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Days after the acquittal of Brett Hankison, the 45-year-old ex-cop who stood trial for firing 10 rounds of bullets into the home of Breonna Taylor, killing her and endangering her neighbors—a new report has come out that says Blacks are still being killed by the police at a higher rate than any other group.
In 2015, The Washington Post began tracking every fatal shooting at the hands of the police across the nation. To date, their project houses over 5,000 documented shootings and fatalities.
Last year, the police shot and killed 1,055 people which is the highest since the inception of the project in 2015. Black people make up 27 percent of those killed by police in 2021, but only account for 13 percent of the population in the country, according to nonprofit think tank Mapping Police Violence.
Rashawn Ray, a senior fellow at the Brookings Institution says that paying more attention to police brutality will not result in less police brutality. He told NBC, “People perceive that people protesting in the streets leads to people caring more, and sometimes it leads to people resisting the change more.”
In November, an internal survey was conducted by the New York Police Department in which more than half its participants say they wished they never joined the force. Originally obtained by the NY Post, the survey states “a majority feel the public disrespects (46 percent agree, 42 percent disagree) and distrusts (44 to 41 percent) them.”
That same report states that 80 percent of officers, detectives, sergeants, lieutenants, and captains fear aggressively fighting crime because of the threat of criminal liability, being sued, or being unfairly disciplined.
In his State of the Union address on Tuesday, President Biden declared, “The answer is not to defund the police. It’s to fund the police,” to a room of applause. But Black activists who championed his presidential run felt left out of his new agenda—including his stance on the police.
Last year in his address to a joint session of Congress, he famously pledged to root out systematic racism—advancing efforts to create an equitable America adding that the county had, “seen the knee of injustice on the neck of Black Americans.”
NPR interviewed Rashad Robinson, president of the racial justice group Color of Change after Biden’s address which did not directly, according to Cliff Albright, a co-founder of the group Black Voters Matter; address race or include the word Black at all.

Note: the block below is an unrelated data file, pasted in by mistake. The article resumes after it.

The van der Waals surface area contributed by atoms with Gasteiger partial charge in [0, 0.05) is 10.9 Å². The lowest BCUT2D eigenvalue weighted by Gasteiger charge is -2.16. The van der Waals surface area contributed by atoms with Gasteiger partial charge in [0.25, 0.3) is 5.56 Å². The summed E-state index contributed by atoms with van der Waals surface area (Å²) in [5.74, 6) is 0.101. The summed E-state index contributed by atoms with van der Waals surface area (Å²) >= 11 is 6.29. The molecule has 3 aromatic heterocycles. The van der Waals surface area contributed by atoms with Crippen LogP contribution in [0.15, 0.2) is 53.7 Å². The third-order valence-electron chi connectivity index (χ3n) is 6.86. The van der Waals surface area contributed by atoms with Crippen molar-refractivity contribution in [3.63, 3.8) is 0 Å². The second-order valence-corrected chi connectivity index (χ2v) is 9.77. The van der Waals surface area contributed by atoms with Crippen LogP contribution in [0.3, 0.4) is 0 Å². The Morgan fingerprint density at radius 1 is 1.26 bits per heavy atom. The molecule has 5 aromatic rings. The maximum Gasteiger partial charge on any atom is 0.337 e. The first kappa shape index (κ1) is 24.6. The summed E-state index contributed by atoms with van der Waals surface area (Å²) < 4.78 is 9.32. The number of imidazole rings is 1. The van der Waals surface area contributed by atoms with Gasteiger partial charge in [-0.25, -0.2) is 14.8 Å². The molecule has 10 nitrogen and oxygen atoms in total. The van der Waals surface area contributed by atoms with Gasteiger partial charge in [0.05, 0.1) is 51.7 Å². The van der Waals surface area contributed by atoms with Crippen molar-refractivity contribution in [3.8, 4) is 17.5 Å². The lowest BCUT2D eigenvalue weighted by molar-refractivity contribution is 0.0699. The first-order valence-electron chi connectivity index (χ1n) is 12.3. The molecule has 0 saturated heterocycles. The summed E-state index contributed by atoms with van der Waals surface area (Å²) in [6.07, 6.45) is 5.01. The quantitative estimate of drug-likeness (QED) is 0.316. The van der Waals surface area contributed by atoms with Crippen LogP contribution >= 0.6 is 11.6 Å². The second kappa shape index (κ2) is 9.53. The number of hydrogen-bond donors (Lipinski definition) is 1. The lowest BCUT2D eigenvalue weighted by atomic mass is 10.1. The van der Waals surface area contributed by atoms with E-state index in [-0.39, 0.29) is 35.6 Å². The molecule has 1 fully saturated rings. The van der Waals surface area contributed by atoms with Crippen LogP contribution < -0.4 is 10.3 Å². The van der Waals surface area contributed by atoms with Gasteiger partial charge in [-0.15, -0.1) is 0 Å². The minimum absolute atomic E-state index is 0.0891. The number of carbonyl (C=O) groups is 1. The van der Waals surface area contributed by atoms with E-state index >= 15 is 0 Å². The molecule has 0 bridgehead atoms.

“He and some other activists and strategists say they worry that some core Democratic voters, including voters of color and young voters, might not be as energized this year because of failures to make good on Biden’s campaign promises on police reform, voting rights and other issues,” per NPR.
Last week, White House press secretary Jen Psaki doubled down by affirming Biden never supported defunding the police—despite, she said “attempts to mischaracterize his position and the position of, frankly, a number of his Democratic colleagues.”
On Feb. 2, Amir Locke, a 22-year-old Black man was shot and killed after the Minneapolis police entered a home where he was asleep on the couch to execute a no-knock warrant.
His name was not on the warrant.
Body-cam footage showed Locke was still under a blanket when the police entered the residence. Since his death, Locke’s parents along with Civil Rights attorney Ben Crump and notable activists such as Al Sharpton, have rallied to put an end to no-knock warrants.
Hankison’s trial had to do with the March 13, 2020 botched execution of a no-knock warrant involving him and two other officers from Louisville, Kentucky who entered Breonna Taylor’s apartment a little after midnight. Within minutes, the 26-year-old emergency room technician had been shot five times, dying almost immediately. Taylor’s apartment was a suspected pick up and drop off location.
Her name was not on the warrant.
Black people’s relationship with no-knock warrants is storied and complicated. NBC News, who reported on the Post’s data, interviewed Leslie Mac, a Black activist based in Brooklyn who said the origins of policing are from the era of slavery, “when slave patrols monitored enslaved Black people, deploying tactics similar to those that some officers use today.”
The Fugitive Slave Claus of 1789 allowed whites to enter the homes without permission where Blacks dwelled to retrieve escaped slaves and take them to the local magistrate in exchange for a bounty.
On Feb. 28, just 67 years after three men entered the home of Moses Wright and kidnaped his nephew, 14-year-old Emmett Till, torturing and killing him after being lied on by a white woman who accused him of whistling at her—the anti-lynching act named after Till passed the House of Representatives by a vote of 422 yeas and three nays from Thomas Massie, R-Ky., Chip Roy, R-Texas, and Andrew S. Clyde, R-Ga.
The bill classifies lynching as a conspiracy to commit a hate crime that results in death or serious bodily injury. Perpetrators of lynching could face up to 30 years in prison.
Between 1865 and 1950 over 6,500 lynchings took place in the U.S. according to the Equal Justice Initiative.
This content was originally published here.